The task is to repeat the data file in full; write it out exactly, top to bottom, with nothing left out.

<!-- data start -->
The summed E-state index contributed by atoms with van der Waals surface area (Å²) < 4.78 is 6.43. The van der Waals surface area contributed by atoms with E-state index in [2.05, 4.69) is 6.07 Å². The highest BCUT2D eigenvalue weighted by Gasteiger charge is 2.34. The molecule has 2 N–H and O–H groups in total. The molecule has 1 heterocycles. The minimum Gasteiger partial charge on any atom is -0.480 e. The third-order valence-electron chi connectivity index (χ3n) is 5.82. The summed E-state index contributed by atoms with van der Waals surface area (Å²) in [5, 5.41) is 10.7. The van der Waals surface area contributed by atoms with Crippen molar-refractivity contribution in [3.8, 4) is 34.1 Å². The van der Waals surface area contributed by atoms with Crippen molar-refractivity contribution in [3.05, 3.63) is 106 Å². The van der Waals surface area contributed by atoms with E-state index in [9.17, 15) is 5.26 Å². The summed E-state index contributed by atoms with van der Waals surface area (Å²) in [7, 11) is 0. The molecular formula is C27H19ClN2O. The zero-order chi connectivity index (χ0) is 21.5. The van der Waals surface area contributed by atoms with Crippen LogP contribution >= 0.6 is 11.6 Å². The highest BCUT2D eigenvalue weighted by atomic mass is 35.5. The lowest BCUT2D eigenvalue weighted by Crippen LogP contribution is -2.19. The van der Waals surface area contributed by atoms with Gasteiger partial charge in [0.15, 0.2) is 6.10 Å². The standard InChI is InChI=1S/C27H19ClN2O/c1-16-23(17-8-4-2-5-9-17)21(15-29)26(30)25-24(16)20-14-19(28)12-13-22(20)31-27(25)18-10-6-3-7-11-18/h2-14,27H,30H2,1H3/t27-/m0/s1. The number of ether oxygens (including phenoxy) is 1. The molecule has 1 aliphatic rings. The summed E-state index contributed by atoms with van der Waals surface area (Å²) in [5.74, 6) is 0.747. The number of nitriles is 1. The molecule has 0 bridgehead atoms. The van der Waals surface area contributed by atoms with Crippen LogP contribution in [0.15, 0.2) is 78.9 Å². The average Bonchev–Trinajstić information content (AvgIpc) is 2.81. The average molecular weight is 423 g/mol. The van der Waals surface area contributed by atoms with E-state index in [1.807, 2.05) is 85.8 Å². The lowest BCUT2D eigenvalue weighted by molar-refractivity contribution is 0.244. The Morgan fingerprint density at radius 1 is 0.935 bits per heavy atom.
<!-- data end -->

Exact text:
The summed E-state index contributed by atoms with van der Waals surface area (Å²) < 4.78 is 6.43. The van der Waals surface area contributed by atoms with E-state index in [2.05, 4.69) is 6.07 Å². The highest BCUT2D eigenvalue weighted by Gasteiger charge is 2.34. The molecule has 2 N–H and O–H groups in total. The molecule has 1 heterocycles. The minimum Gasteiger partial charge on any atom is -0.480 e. The third-order valence-electron chi connectivity index (χ3n) is 5.82. The summed E-state index contributed by atoms with van der Waals surface area (Å²) in [5, 5.41) is 10.7. The van der Waals surface area contributed by atoms with Crippen molar-refractivity contribution in [3.8, 4) is 34.1 Å². The van der Waals surface area contributed by atoms with Crippen molar-refractivity contribution in [3.05, 3.63) is 106 Å². The van der Waals surface area contributed by atoms with E-state index in [9.17, 15) is 5.26 Å². The summed E-state index contributed by atoms with van der Waals surface area (Å²) in [7, 11) is 0. The molecular formula is C27H19ClN2O. The zero-order chi connectivity index (χ0) is 21.5. The van der Waals surface area contributed by atoms with Crippen LogP contribution >= 0.6 is 11.6 Å². The highest BCUT2D eigenvalue weighted by atomic mass is 35.5. The lowest BCUT2D eigenvalue weighted by Crippen LogP contribution is -2.19. The van der Waals surface area contributed by atoms with Gasteiger partial charge in [0.15, 0.2) is 6.10 Å². The standard InChI is InChI=1S/C27H19ClN2O/c1-16-23(17-8-4-2-5-9-17)21(15-29)26(30)25-24(16)20-14-19(28)12-13-22(20)31-27(25)18-10-6-3-7-11-18/h2-14,27H,30H2,1H3/t27-/m0/s1. The number of ether oxygens (including phenoxy) is 1. The molecule has 1 aliphatic rings. The summed E-state index contributed by atoms with van der Waals surface area (Å²) in [5.74, 6) is 0.747. The number of nitriles is 1. The molecule has 0 bridgehead atoms. The van der Waals surface area contributed by atoms with Crippen LogP contribution in [0.15, 0.2) is 78.9 Å². The average Bonchev–Trinajstić information content (AvgIpc) is 2.81. The average molecular weight is 423 g/mol. The van der Waals surface area contributed by atoms with E-state index in [1.807, 2.05) is 85.8 Å². The lowest BCUT2D eigenvalue weighted by molar-refractivity contribution is 0.244. The Morgan fingerprint density at radius 1 is 0.935 bits per heavy atom.